Getting good advice and support at an early stage is critical. Often a call to the Action on Pain ” PainLine” provides a good starting point as taking that first step is often the hardest part of your journey. There is so much you can do whilst living with chronic pain. If you have not done so already why not take that first step? Good luck!
Do you have chronic pain, pain that has lasted for six months or more? If so, this is the place for you!
We offer chronic pain support for all those with long-term pain. The PainSupport website will help you move forward in your life with better chronic pain self-management, with or without drugs or treatments. The techniques and chronic pain support will allow you to live a fulfilling and meaningful life, despite having pain.
Chronic Pain affects around 1 in 7 of the UK population
Despite these overwhelming statistics chronic pain remains one of the most under-funded services within the NHS. Trying to get effective treatment for chronic pain can often be lengthy and frustrating leaving those affected feeling helpless.
There is very little evidence that opioids have a role in long-term pain management. Sometimes, opioids can actually cause your pain to get worse! This is called “Opioid Induced Hyperalgesia”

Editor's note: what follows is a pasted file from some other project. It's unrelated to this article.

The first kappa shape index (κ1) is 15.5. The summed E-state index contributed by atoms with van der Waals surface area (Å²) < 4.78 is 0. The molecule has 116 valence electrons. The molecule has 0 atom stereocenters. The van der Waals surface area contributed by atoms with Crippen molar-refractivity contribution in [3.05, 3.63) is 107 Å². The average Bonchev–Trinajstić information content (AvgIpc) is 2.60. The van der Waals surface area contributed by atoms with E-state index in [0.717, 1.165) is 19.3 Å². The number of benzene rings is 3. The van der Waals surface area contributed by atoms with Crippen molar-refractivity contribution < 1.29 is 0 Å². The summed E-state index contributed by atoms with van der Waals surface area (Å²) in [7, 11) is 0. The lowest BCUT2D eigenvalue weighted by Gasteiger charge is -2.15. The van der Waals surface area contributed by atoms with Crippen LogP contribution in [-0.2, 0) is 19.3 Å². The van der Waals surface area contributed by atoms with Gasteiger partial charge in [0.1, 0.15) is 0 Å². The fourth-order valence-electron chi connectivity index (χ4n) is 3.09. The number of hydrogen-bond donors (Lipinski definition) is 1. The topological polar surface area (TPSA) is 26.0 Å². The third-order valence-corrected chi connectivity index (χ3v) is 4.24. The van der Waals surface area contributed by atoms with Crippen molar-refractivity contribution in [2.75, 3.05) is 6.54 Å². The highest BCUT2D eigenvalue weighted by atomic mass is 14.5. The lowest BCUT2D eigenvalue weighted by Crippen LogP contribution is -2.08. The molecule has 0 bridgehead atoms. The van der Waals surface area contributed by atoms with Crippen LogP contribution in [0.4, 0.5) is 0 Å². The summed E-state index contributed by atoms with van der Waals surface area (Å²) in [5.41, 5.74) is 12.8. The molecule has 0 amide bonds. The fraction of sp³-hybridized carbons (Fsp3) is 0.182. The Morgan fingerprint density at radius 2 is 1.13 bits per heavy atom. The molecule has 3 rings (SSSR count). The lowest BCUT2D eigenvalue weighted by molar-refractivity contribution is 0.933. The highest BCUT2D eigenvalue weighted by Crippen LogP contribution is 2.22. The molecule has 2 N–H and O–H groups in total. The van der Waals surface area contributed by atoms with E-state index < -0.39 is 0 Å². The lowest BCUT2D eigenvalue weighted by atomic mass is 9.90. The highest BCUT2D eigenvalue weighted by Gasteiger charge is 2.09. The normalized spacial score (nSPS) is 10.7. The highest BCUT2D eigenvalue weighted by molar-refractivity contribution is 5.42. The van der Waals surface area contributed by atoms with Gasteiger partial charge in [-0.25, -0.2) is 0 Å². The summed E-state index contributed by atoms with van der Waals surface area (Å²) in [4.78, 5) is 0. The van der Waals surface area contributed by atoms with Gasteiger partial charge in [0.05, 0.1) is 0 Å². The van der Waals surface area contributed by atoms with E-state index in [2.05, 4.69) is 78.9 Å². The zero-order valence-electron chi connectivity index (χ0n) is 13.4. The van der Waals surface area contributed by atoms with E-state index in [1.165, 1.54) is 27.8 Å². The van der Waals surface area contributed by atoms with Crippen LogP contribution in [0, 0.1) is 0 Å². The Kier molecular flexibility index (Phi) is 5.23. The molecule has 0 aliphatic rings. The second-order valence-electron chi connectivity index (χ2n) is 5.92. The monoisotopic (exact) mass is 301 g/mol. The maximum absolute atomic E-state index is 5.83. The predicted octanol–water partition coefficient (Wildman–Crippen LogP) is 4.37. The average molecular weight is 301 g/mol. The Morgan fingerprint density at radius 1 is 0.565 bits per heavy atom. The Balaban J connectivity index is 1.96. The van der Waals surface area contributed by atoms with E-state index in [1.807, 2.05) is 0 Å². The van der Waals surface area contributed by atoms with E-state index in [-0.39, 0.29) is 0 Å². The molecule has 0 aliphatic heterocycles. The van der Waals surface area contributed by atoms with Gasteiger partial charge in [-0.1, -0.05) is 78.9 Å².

GPs abide by the Faculty of Pain Medicine Guidance which states "If the patient is using opioids but is still in pain, the opioids are not effective and should be discontinued". We will be keen to reassess you and reduce the amount of opioid you are taking
This leaflet explains other long term side effects and provides a guide to weaning off these medications
Determine the type of pain you have to discover what treatments may be beneficial (Acute, Chronic, Neuropathic, Cancer)
Watch this video on Facebook from BBC Lifestyle and Health News in which women with fibromyalgia come together to share their stories and help one another.
Although this is the website for the Somerset Community Pain Management Service, which is only available to people living in Somerset, it contains a wealth of valuable resources you may find useful.